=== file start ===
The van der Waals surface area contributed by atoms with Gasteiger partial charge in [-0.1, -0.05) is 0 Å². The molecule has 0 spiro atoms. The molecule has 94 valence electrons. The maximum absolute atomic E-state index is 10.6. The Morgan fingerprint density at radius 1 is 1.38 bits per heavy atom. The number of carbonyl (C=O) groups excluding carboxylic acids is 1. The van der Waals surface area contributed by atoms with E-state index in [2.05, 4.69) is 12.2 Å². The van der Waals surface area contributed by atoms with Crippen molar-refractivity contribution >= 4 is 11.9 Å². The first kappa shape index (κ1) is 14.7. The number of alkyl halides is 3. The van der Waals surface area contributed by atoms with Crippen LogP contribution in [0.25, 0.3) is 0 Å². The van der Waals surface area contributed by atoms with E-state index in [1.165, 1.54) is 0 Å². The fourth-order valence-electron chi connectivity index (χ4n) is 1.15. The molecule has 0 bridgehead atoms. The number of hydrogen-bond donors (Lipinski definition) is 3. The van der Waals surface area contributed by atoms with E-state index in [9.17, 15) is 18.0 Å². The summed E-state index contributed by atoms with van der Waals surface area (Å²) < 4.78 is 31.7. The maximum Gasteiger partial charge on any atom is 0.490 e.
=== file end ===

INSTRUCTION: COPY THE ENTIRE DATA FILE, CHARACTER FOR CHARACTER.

The van der Waals surface area contributed by atoms with Gasteiger partial charge in [-0.1, -0.05) is 0 Å². The molecule has 0 spiro atoms. The molecule has 94 valence electrons. The maximum absolute atomic E-state index is 10.6. The Morgan fingerprint density at radius 1 is 1.38 bits per heavy atom. The number of carbonyl (C=O) groups excluding carboxylic acids is 1. The van der Waals surface area contributed by atoms with E-state index in [2.05, 4.69) is 12.2 Å². The van der Waals surface area contributed by atoms with Crippen molar-refractivity contribution >= 4 is 11.9 Å². The first kappa shape index (κ1) is 14.7. The number of alkyl halides is 3. The van der Waals surface area contributed by atoms with Crippen LogP contribution in [0.25, 0.3) is 0 Å². The van der Waals surface area contributed by atoms with E-state index in [1.165, 1.54) is 0 Å². The fourth-order valence-electron chi connectivity index (χ4n) is 1.15. The molecule has 0 bridgehead atoms. The number of hydrogen-bond donors (Lipinski definition) is 3. The van der Waals surface area contributed by atoms with E-state index in [9.17, 15) is 18.0 Å². The summed E-state index contributed by atoms with van der Waals surface area (Å²) < 4.78 is 31.7. The maximum Gasteiger partial charge on any atom is 0.490 e.